The Not Quite Adventures of a Professional Archaeologist and Aspiring Curmudgeon

Friday, May 11, 2012

Landowner Fun!

I am currently engaged in a project to evaluate the potential for changes to a transmission line to impact cultural resources.  Translation:  I'm walking along, underneath power lines*, looking for archaeological sites.

The thing about power line surveys is that they tend to take you across alot of privately-owned land.  Now, to be clear, we are walking in existing easements, meaning that we are on land that the landowners knew was used by the utilities companies when they bought the land, so out presence shouldn't come as too much of a surprise.  Nonetheless, these types of projects tend to produce some unpleasant interactions with land owners.

Note one thing - I am not going to talk about any interactions with landowners that I have had during this project.  For a variety of reasons, this would be unprofessional, and I'm not going to do it.  However, I can speak about past projects, ones now long-since resolved and where describing these interactions will not create a problem, provided that I don't actually tell you who (other than me) was involved, or where they occurred.  Okay?  Okay.

Actually, come to think of it, note another thing: I am actually sympathetic to the landowners.  I'd be taken aback too if I saw strange people wandering on my land, even if I knew that the utlities company had an easement.  It's a bit weird and alarming to see strangers in an area where you anticipate nobody that you don't know, and I get why they can be a bit irate.  For this reason, I do a few things to try to make it clear that we are not sneaking onto their land or trying to get away with anything.  I wear a bright-orange safety vest, and I make all members of my crew wear similar vests, so that we will be clearly visible.  Whenever we pass near a building, I try to keep an eye open to see if there are any people out, and if there are, I at the very least wave to them, and if feasible, I'll walk over and talk to them, letting them know who I am and what i am up to.  If our project area passes near a house's main entrance, I will try knocking on the door to let the land owner know that I am there.  And, on rare occasion, when I have a phone number, I will call ahead of time to let them know that I am coming.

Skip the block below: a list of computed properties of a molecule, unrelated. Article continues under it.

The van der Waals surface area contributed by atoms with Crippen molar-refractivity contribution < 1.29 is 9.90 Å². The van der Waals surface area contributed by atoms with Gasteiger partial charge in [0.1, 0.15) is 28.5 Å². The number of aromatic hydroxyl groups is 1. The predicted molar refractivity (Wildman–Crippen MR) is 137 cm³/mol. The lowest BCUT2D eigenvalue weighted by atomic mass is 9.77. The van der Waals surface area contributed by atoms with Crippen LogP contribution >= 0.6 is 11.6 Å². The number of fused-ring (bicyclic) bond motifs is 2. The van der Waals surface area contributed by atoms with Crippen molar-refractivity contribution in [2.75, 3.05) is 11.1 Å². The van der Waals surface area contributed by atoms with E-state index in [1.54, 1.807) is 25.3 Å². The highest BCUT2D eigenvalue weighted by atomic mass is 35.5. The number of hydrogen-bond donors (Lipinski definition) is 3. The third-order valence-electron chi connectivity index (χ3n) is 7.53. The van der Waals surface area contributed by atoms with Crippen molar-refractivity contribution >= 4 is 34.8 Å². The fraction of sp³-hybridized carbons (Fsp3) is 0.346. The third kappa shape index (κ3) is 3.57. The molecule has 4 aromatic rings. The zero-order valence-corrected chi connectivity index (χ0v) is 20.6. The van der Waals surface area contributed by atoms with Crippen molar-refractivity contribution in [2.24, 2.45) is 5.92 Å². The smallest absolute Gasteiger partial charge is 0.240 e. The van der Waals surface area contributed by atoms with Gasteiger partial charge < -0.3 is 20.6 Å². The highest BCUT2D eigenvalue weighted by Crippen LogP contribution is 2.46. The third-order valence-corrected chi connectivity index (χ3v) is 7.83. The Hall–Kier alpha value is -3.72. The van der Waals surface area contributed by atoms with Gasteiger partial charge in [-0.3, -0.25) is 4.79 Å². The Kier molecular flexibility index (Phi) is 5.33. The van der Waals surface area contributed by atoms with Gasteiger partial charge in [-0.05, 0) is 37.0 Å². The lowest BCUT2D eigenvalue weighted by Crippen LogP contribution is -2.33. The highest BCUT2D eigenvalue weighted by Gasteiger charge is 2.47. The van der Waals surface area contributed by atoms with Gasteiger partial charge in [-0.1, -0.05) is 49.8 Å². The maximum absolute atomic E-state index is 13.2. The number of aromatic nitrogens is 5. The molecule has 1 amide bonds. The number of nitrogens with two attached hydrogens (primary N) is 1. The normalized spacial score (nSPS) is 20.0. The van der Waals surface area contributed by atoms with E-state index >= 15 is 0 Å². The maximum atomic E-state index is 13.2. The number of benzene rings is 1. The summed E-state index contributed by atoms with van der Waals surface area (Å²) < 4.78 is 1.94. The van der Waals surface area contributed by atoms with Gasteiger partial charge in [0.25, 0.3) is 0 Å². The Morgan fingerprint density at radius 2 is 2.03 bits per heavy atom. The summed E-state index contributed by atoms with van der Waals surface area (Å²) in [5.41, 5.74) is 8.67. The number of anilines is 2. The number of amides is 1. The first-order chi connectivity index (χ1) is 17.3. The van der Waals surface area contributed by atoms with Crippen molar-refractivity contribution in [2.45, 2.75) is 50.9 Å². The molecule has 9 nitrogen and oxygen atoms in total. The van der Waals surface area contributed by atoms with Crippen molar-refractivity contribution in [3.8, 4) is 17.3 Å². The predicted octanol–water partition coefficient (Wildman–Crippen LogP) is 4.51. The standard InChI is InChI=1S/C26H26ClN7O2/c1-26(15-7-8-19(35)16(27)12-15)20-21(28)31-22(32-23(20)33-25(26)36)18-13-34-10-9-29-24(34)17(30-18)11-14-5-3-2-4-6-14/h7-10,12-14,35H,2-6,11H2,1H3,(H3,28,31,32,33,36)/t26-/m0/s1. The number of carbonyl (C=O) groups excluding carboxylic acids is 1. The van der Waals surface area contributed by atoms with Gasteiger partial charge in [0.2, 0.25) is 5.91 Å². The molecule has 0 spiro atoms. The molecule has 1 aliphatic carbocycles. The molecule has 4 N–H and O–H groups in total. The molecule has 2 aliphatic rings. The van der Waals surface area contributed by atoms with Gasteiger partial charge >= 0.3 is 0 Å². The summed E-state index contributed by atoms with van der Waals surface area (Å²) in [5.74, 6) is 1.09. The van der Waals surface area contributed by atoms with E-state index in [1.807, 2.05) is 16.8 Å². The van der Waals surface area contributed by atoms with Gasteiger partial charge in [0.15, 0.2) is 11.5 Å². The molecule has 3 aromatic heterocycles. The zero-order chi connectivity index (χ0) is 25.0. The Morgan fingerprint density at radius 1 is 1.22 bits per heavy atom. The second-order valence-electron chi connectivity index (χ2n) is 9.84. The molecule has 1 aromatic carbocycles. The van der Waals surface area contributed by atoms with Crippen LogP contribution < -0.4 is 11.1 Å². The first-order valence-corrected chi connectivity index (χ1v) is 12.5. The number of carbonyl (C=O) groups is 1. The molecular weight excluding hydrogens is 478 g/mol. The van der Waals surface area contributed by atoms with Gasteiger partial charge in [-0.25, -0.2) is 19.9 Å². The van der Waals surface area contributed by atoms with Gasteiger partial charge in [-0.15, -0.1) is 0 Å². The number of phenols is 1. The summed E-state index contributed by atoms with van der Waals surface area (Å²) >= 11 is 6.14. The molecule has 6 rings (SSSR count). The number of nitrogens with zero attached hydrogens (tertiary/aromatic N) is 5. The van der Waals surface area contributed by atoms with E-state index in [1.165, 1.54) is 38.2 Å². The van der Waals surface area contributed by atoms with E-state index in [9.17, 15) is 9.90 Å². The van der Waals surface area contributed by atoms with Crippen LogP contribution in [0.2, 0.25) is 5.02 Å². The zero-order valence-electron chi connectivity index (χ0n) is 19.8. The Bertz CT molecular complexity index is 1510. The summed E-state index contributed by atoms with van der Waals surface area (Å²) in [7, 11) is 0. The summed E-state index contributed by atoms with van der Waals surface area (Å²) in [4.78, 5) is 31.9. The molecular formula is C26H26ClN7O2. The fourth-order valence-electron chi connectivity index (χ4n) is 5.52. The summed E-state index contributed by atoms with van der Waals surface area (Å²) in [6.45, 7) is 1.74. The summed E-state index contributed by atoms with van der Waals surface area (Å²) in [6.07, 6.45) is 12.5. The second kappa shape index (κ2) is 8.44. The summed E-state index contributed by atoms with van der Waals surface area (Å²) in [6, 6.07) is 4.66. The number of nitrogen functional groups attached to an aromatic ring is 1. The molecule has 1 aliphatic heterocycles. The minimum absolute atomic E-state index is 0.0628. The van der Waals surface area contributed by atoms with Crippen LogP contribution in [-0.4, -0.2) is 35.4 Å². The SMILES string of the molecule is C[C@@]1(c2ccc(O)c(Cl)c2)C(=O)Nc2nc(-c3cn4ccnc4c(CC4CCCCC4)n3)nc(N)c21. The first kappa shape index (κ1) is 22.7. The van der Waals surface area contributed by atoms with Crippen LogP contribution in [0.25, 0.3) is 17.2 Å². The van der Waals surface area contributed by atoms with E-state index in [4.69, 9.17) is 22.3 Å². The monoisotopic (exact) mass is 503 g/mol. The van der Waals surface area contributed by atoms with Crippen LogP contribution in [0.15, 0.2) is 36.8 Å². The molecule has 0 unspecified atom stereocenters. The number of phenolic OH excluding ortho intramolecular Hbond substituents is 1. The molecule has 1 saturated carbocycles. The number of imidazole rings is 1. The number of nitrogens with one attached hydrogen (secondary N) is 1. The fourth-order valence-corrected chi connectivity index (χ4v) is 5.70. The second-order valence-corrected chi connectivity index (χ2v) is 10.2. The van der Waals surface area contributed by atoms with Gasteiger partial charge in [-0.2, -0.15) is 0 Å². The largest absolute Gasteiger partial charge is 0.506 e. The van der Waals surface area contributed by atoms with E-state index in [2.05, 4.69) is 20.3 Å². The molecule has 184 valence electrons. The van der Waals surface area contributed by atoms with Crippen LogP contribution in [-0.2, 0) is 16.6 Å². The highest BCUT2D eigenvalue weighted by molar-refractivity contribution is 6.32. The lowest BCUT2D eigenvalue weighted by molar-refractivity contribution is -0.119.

When we encounter landowners, there's, somewhat surprisingly, usually no issues.  Most of them see that we are trying to be visible, and while they may not be happy about us being there, they understand that they did buy land with an easement**, they get that we are there because our bosses sent us there, and they are perfectly polite to us.  Nonetheless, there is still occasional confrontation.  Interestingly, the confrontation usually moves in a predictable way, almost as if it had been scripted ahead of time.  Here's a common example:

Landowner:  Why are you sneaking onto my property?

Me:  Hello.  We're not sneaking on, I apologize if this came off that way.  We were told that [my client] had notified all landowners that we would be through here.  Also, we are wearing safety vests to be visible to all landowners so that you can be sure that we are not deviating from the line's route.

Landowner:  Oh, so [my client] thinks it can send people to sneak onto my land?

Me:  As I say, to the best of my knowledge, [my client] notified landowners.  I apologize if you did not receive notice...

Landowner:  Nobody told me you'd be here!***

Me:  Would you like us to leave?

Landowner:, I guess you should finish your work.